The Trump economy got off to a sluggish start

Here's what's in Trump's budget
Here's what's in Trump's budget

The Trump economy got off to a better start than first thought, but it was still sluggish.

The economy grew at an annual pace of 1.4% in the first three months of the year, according to the final reading Thursday from the Commerce Department.

That's similar to the first quarters of the last few years under President Barack Obama, when growth was also anemic.

The reading for January through March was better than the original estimate of 0.7%. Factors like weak consumer spending and slow business investment were not as bad as first thought.

Trump has promised he will get economic growth to 3%, but economists say that will be difficult. The Federal Reserve estimates growth will stay at about 2% for the next few years.

While many measures of consumer confidence soared after Trump's election victory, in part because Americans expected tax cuts, that optimism hasn't translated to real spending yet.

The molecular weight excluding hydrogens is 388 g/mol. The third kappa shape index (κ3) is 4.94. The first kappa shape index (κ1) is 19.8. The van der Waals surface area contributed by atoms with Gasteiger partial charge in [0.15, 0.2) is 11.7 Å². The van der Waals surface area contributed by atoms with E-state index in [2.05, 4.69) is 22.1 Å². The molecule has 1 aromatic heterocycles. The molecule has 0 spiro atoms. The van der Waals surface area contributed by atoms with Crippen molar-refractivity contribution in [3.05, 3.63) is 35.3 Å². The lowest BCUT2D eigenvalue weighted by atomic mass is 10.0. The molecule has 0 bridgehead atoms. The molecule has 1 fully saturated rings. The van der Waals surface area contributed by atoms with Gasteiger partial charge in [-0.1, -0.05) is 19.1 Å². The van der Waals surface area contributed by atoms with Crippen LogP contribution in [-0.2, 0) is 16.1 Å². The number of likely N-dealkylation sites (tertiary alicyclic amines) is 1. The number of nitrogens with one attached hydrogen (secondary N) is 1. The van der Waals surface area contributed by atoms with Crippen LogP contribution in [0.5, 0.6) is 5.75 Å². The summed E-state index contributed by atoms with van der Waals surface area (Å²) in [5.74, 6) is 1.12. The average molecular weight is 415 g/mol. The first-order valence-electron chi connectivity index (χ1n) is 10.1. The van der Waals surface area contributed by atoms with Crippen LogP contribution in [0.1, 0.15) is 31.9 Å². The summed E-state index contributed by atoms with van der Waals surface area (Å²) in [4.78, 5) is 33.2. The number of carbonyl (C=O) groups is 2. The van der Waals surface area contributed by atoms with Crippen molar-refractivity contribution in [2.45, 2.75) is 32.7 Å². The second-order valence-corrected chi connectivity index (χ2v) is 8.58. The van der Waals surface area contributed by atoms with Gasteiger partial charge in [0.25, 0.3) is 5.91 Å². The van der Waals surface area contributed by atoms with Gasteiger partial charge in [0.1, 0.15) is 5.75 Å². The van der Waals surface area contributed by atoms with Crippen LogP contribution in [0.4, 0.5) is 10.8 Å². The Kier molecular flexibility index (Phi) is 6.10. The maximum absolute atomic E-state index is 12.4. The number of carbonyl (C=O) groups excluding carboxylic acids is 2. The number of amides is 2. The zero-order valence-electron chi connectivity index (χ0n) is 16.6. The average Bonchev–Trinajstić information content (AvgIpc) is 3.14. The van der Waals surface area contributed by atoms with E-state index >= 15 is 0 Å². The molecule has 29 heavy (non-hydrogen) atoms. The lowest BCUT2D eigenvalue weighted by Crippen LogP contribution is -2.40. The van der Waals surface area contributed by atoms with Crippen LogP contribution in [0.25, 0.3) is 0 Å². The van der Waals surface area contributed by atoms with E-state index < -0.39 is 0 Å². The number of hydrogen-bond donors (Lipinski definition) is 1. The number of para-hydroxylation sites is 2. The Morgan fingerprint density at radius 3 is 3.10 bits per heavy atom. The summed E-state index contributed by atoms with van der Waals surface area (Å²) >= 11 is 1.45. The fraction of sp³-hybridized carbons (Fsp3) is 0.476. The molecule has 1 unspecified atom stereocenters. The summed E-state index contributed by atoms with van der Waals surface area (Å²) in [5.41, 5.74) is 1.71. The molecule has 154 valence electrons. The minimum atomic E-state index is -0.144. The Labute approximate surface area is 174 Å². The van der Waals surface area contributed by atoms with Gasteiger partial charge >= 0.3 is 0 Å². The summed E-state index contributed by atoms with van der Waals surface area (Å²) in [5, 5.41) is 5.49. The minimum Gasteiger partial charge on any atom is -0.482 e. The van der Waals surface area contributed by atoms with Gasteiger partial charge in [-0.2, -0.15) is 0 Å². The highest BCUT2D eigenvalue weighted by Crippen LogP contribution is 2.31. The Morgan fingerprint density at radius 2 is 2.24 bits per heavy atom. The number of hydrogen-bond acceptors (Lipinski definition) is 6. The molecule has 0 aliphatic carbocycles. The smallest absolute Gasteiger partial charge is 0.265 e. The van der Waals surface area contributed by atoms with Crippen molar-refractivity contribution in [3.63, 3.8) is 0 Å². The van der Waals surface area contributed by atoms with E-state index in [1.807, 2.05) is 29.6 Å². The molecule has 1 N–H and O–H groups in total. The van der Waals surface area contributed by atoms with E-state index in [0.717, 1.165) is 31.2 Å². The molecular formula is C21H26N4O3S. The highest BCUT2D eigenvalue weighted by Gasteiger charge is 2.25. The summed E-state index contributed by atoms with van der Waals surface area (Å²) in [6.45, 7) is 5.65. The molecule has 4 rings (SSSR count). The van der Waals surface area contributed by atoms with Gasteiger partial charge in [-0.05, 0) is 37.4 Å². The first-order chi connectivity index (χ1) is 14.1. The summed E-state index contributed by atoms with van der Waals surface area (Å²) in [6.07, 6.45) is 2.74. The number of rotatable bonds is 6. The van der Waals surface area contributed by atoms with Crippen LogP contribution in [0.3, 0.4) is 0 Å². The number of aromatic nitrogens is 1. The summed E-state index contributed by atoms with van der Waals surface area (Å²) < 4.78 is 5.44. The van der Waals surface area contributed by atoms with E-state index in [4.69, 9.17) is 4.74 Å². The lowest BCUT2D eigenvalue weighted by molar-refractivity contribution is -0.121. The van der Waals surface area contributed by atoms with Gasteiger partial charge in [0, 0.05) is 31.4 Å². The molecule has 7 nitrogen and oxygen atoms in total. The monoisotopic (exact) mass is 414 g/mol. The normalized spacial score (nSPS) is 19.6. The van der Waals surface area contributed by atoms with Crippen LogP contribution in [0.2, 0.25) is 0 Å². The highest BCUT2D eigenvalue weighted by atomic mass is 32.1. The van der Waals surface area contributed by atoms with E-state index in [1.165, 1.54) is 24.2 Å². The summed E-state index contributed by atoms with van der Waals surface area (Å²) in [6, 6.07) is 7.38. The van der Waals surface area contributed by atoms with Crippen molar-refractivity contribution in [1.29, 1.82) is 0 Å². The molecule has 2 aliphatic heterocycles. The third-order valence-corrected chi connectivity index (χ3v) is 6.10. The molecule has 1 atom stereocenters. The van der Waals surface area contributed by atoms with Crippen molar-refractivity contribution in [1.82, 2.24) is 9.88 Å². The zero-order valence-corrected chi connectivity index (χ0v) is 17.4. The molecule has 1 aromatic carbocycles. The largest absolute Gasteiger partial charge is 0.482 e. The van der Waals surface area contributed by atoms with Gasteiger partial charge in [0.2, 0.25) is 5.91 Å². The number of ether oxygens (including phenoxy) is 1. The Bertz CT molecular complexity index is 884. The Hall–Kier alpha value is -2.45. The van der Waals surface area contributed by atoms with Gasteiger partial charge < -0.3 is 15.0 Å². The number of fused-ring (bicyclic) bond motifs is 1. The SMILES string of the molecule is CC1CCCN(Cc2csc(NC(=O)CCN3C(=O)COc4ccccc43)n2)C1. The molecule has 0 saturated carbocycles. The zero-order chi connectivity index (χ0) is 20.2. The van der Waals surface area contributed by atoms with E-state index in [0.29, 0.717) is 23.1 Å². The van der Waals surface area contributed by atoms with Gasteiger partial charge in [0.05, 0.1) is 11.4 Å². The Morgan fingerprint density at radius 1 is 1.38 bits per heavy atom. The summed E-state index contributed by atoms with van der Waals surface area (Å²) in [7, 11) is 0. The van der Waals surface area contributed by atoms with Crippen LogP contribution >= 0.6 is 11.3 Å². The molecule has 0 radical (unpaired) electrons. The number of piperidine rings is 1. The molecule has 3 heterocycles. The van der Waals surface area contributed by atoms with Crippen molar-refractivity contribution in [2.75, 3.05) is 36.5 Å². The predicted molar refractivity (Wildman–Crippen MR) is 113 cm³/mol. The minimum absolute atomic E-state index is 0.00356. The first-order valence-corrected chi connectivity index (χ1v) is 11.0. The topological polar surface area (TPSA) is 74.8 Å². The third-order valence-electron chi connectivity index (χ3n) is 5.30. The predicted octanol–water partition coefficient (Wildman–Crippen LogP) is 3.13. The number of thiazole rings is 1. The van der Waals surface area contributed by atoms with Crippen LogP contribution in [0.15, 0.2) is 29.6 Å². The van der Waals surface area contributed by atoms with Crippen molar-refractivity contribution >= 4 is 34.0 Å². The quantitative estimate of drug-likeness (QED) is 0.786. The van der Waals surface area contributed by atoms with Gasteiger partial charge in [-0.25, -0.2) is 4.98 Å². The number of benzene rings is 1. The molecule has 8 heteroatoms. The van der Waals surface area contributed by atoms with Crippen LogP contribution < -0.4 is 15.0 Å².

And even confidence is cooling. The University of Michigan's consumer confidence index fell in June to its lowest level since November.

Related: Consumer confidence is lowest since Trump election

Economic growth is expected to pick up in the second quarter, which ends Friday. But not by much. The New York Fed's forecast for the second quarter is 1.9%.

Retail sales declined in May, while construction spending fell in April. Those factors will probably weigh down the overall growth number, which comes out in July.

To boost growth, Trump promises to cut taxes for businesses and individuals, slash government regulations and invest in rebuilding U.S. roads and bridges.

But Republicans in Congress have focused first on trying to repeal Obamacare, and Trump has released few details about his plans for tax reform and infrastructure.

The International Monetary Fund on Tuesday cut its forecast for U.S. growth, citing the lack of detail and budget cuts that IMF officials said would especially hurt low-income and middle-class Americans.

The IMF sees the U.S. economy growing slightly faster than 2% a year for the next couple years.

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